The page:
However, constructions of a white, Christian, American nation have always been oversimplified. Slavery, land-grabbing, and the systematic genocide of Native peoples ran alongside the creation of the American myth of a Christian nation, founded in religious freedom. Indeed, enslavement and settler colonialism helped contrive a coherence to white Protestantism during a moment of profound disagreement on church government, theology, and religious practice. During the antebellum period, white Protestants constructed a Christian and American identity largely in opposition to categories they identified as non-Christian. This “other” group was built around indigenous, African, Muslim, and sometimes-Catholic religious beliefs and their historic, religious, and racial categorizations as “pagans,” “heathens,” and “savages.” In the 19th-century republic, this “non-Christian” designation defined and enforced a unified category of American Protestants, even though their denominations fought constantly and splintered easily. Among those outside the rhetorical category of Protestantism were, frequently, Irish and Mexican Catholics, as well as Mormons. Enforced segregation of African Americans within or outside of white Protestant churches furthered a sense of Protestant whiteness. When, by the late 19th century, Protestantism became elided with white middle class expectations of productive work, leisure, and social mobility, it was largely because of the early 19th-century cultural associations Protestants had built between white Protestantism, republicanism, and civilization.
The fact that the largest categories of immigrants in the late 19th century came from non-Protestant cultures initially reified connections between Protestantism and American nationalism. Immigrants were identified as marginally capable of American citizenship and were simply considered “workers.” Protestant expectations of literacy, sobriety, social mobility, and religious practice helped construct Southern and Eastern European immigrants as nonwhite. Like African Americans, New Immigrants were considered incapable of fulfilling the responsibilities of American citizenship. Fears that Catholic and Jewish immigrants, like African Americans, might build lasting American institutions to change the cultural loci of power in the country were often expressed in religious terms. Groups such as the No-Nothing Party, the Ku Klux Klan, and the Immigration Restriction League often discussed their nationalist goals in terms of historic connections between the nation and Anglo-Protestantism. During the Great Depression and the long era of prosperity in the mid-20th century, the Catholic and Jewish migrants gradually assimilated into a common category of “whiteness” and American citizenship. However, the newly expansive category of postwar whiteness also further distanced African Americans, Native Americans, Asian Americans and others as perpetual “foreigners” within a white, Protestant, Christian nation.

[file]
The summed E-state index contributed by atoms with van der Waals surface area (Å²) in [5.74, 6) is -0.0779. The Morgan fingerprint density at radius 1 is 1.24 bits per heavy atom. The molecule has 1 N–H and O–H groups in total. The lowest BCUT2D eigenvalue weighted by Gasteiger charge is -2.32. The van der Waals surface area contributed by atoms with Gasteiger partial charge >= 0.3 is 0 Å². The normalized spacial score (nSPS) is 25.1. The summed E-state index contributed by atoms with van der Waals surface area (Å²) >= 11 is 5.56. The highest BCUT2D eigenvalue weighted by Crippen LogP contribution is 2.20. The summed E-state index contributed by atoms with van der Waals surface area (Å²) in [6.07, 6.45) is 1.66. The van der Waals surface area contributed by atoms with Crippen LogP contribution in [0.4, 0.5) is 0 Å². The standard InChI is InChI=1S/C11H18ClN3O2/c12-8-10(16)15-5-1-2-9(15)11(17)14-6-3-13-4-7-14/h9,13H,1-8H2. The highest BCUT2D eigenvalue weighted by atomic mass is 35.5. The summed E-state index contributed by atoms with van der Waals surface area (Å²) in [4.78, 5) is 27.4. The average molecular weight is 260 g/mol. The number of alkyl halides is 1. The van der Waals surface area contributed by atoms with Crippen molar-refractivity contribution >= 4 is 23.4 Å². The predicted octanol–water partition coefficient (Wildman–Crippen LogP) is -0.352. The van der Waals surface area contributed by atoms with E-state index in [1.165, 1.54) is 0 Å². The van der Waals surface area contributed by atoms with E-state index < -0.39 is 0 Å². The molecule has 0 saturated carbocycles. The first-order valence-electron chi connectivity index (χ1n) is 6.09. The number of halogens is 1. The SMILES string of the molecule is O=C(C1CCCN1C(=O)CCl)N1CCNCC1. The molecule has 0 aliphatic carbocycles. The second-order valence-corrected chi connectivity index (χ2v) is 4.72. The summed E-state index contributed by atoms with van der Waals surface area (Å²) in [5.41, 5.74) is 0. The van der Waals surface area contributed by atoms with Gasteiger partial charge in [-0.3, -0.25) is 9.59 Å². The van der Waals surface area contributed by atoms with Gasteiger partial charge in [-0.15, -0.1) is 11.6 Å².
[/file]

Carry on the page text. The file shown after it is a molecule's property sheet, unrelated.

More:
John L. Crow
Sectionalism denotes the division of a country, such as the United States, into sections based on shared cultures, religions, and racial, economic, and political identities. These sections then compete, putting their interests over those of the other sections. In the case of the United States, one of the most significant sectional conflicts was the Civil War, where North and South battled due to conflict over racial, economic, religious, and political differences. However, sectional conflict can be seen as early as British colonialism during which time the colonies competed with each other and with their governments in Europe and later as other sections such as the West developed its own characteristics and interests. Religion and race were frequently at the core of sectional conflicts, in everything from the Revolutionary War, the drafting of the Constitution, the failure of compromise regarding slavery, and the intermittent battles with Native Americans over land and religious practice to the emergence of the West and the great immigration and religious innovation that took place there. In all these cases, sections constructed identities in which race and religion were fundamental and were also significant points of contention. Even today, at the beginning of the 21st century, sectionalism continues with geographic sections still battling for dominance, and cultural sections square off in what is commonly called the culture wars.